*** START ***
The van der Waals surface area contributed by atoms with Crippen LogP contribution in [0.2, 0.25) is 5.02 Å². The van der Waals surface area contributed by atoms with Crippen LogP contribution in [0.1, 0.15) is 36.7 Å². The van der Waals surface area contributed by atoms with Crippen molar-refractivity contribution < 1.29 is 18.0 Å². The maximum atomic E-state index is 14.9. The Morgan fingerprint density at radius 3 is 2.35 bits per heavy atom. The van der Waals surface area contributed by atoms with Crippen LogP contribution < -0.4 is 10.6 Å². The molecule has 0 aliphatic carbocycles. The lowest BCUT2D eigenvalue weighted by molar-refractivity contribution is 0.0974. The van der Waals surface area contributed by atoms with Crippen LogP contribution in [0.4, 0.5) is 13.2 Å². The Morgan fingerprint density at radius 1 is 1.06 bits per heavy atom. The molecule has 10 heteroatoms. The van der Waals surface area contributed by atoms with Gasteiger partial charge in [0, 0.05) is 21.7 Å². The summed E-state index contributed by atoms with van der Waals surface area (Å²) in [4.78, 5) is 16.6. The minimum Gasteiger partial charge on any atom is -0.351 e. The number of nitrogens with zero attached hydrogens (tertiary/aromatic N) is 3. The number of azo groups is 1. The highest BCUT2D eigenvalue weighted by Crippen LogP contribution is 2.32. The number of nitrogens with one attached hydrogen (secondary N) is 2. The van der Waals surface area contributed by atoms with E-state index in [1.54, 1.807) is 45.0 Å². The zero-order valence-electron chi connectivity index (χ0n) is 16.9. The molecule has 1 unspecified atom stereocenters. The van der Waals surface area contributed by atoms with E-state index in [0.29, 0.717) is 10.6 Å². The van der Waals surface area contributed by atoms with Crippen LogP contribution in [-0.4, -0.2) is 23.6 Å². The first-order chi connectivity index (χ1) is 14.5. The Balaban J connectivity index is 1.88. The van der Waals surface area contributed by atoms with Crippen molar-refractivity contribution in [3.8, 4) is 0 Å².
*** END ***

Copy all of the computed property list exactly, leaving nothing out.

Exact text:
The van der Waals surface area contributed by atoms with Crippen LogP contribution in [0.2, 0.25) is 5.02 Å². The van der Waals surface area contributed by atoms with Crippen LogP contribution in [0.1, 0.15) is 36.7 Å². The van der Waals surface area contributed by atoms with Crippen molar-refractivity contribution < 1.29 is 18.0 Å². The maximum atomic E-state index is 14.9. The Morgan fingerprint density at radius 3 is 2.35 bits per heavy atom. The van der Waals surface area contributed by atoms with Crippen LogP contribution < -0.4 is 10.6 Å². The molecule has 0 aliphatic carbocycles. The lowest BCUT2D eigenvalue weighted by molar-refractivity contribution is 0.0974. The van der Waals surface area contributed by atoms with Crippen LogP contribution in [0.4, 0.5) is 13.2 Å². The Morgan fingerprint density at radius 1 is 1.06 bits per heavy atom. The molecule has 10 heteroatoms. The van der Waals surface area contributed by atoms with Gasteiger partial charge in [0, 0.05) is 21.7 Å². The summed E-state index contributed by atoms with van der Waals surface area (Å²) in [4.78, 5) is 16.6. The minimum Gasteiger partial charge on any atom is -0.351 e. The number of nitrogens with zero attached hydrogens (tertiary/aromatic N) is 3. The number of azo groups is 1. The highest BCUT2D eigenvalue weighted by Crippen LogP contribution is 2.32. The number of nitrogens with one attached hydrogen (secondary N) is 2. The van der Waals surface area contributed by atoms with E-state index in [1.54, 1.807) is 45.0 Å². The zero-order valence-electron chi connectivity index (χ0n) is 16.9. The molecule has 1 unspecified atom stereocenters. The van der Waals surface area contributed by atoms with E-state index in [0.29, 0.717) is 10.6 Å². The van der Waals surface area contributed by atoms with Crippen LogP contribution in [-0.4, -0.2) is 23.6 Å². The first-order chi connectivity index (χ1) is 14.5. The Balaban J connectivity index is 1.88. The van der Waals surface area contributed by atoms with Crippen molar-refractivity contribution in [3.8, 4) is 0 Å².